Iraq's president says the country's new constitution is ready to be voted on by the Iraqi people. The final draft was presented to parliament Sunday, but has been rejected by almost all of the Sunni Arab representatives on the committee that drafted it.

Iraqi President Jalal Talabani said the constitution is ready for the national referendum, scheduled for October 15. He says it will now be up to the Iraqi people to decide whether the document should become the legal foundation of the new Iraqi nation.

Earlier, the drafting committee presented the constitution to parliament as a whole, and the document was then read aloud from beginning to end. Lawmakers had originally expected to vote on the draft as a show of unity, but the vote was scrapped, after Sunni Arab delegates rejected the new constitution outright.

After weeks of agonizing negotiations, some of the drafters acknowledged that it has been impossible to please everyone. They indicated that many non-Sunni members of the constitutional committee itself are dissatisfied with some aspects of the document, as well.  But the head of the committee, Humam Hamoudi, said, overall, it represents a compromise they can live with.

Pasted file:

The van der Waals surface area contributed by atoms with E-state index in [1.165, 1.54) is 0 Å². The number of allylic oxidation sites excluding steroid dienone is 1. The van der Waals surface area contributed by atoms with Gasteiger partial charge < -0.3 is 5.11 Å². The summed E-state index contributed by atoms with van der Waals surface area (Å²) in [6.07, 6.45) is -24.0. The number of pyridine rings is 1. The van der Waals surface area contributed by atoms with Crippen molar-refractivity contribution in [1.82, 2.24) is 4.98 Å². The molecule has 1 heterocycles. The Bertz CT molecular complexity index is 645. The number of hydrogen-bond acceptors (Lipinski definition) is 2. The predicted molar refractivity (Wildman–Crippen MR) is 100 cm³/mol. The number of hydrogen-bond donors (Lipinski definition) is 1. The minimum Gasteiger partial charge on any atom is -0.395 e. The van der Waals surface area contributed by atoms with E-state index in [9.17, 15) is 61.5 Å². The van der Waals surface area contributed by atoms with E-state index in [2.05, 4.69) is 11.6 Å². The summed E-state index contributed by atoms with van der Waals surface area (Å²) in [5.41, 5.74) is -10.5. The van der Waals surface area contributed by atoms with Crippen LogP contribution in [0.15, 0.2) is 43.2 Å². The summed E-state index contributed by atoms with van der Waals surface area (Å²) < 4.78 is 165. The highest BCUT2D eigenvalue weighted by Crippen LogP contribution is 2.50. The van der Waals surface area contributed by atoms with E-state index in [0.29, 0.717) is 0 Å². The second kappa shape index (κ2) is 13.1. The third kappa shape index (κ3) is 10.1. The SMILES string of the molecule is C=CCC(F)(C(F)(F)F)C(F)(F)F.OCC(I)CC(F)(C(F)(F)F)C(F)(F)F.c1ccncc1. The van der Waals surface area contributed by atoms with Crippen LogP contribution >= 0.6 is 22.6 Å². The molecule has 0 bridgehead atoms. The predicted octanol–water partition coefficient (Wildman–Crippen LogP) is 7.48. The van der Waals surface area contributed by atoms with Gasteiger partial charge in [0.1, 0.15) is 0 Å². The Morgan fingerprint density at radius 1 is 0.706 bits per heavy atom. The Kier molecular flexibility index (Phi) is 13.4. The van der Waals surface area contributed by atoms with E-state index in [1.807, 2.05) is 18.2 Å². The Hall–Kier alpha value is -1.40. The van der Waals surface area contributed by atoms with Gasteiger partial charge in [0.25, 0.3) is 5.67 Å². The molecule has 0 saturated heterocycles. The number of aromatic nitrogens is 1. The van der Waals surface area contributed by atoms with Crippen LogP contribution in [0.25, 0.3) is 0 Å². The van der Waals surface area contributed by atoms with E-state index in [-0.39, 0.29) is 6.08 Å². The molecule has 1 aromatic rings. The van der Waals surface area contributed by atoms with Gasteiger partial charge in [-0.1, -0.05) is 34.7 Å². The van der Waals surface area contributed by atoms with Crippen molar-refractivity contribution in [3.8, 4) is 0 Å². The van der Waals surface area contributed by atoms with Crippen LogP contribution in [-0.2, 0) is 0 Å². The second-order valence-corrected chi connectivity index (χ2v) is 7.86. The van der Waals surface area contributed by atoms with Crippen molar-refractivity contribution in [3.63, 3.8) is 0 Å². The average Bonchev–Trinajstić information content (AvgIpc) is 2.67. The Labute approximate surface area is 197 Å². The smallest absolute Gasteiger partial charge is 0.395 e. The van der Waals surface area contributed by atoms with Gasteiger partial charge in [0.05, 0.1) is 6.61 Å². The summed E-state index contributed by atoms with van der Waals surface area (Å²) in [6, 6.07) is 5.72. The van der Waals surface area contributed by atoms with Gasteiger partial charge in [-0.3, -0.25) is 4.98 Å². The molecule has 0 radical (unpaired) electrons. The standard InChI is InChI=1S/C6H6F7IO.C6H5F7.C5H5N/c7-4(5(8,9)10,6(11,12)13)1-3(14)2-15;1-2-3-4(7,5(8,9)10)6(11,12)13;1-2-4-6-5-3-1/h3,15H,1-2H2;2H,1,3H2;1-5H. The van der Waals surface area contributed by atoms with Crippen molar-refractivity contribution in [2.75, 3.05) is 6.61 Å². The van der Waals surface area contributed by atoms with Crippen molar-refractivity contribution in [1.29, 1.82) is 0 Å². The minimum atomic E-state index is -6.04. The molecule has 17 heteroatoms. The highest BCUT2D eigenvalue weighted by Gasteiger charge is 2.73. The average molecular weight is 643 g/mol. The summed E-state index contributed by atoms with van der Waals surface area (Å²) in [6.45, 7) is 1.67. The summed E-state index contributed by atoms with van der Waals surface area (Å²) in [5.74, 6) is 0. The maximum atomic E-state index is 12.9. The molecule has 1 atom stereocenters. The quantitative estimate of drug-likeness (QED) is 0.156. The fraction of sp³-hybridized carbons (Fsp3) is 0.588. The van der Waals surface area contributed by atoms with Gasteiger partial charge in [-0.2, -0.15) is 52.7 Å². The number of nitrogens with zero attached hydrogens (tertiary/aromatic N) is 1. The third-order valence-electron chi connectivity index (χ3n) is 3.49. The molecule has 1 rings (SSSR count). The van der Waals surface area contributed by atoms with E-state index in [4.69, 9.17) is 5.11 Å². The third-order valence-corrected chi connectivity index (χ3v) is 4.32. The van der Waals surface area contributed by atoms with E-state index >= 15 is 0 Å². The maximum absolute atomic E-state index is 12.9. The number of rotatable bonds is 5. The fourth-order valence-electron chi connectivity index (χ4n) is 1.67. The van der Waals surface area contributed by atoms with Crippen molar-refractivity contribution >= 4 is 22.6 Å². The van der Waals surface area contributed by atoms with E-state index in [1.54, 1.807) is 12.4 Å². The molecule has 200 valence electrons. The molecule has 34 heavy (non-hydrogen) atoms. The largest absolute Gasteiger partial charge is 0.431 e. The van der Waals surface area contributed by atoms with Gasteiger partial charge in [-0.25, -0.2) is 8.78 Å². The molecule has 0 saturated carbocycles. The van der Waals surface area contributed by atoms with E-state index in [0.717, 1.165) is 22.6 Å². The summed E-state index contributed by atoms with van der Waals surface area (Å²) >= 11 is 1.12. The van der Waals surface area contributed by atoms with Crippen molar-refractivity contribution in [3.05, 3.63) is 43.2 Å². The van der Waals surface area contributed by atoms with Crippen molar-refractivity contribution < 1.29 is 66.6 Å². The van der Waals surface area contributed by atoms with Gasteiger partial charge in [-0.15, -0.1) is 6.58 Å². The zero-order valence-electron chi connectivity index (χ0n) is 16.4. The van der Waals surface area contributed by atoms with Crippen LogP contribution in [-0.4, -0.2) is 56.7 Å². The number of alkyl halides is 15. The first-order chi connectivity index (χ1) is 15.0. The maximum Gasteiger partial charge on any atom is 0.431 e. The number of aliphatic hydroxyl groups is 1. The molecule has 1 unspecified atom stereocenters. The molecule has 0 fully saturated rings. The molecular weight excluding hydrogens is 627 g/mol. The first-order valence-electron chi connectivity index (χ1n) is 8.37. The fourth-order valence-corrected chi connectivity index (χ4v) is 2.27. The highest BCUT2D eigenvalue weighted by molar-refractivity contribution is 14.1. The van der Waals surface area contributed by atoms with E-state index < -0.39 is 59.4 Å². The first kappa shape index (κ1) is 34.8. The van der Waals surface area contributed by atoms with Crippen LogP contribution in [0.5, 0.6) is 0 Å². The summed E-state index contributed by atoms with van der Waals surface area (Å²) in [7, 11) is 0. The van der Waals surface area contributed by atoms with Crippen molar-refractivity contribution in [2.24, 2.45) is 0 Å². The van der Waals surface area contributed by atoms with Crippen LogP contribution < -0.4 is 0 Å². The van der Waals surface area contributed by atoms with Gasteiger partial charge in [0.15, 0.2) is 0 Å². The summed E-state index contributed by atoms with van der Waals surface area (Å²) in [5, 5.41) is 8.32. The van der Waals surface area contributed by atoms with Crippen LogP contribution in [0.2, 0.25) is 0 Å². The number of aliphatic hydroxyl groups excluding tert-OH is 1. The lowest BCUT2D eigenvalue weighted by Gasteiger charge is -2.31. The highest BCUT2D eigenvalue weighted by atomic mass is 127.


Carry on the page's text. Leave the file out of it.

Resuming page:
"The brothers in the committee drafting the constitution have signed it, with notations on their reservations about certain articles that they would like to see re-written in a way that better represents their points of view," he said.  Mr. Hamoudi praised it as an Iraqi constitution, written by Iraqi hands.

But Sunni Arab negotiators quickly announced their rejection of the document, despite several last-minute changes designed to appease them.  They specifically object to the idea of Iraq as a federal state. They also wanted the constitution to identify Iraq as an Arab state, which it does not do. And they object to the banning of Saddam Hussein's Baath party.

But the Sunni negotiators said their rejection of the draft constitution does not mean a withdrawal from the political process. They said they still intend to take part in elections later this year, including the October 15 referendum on the constitution itself.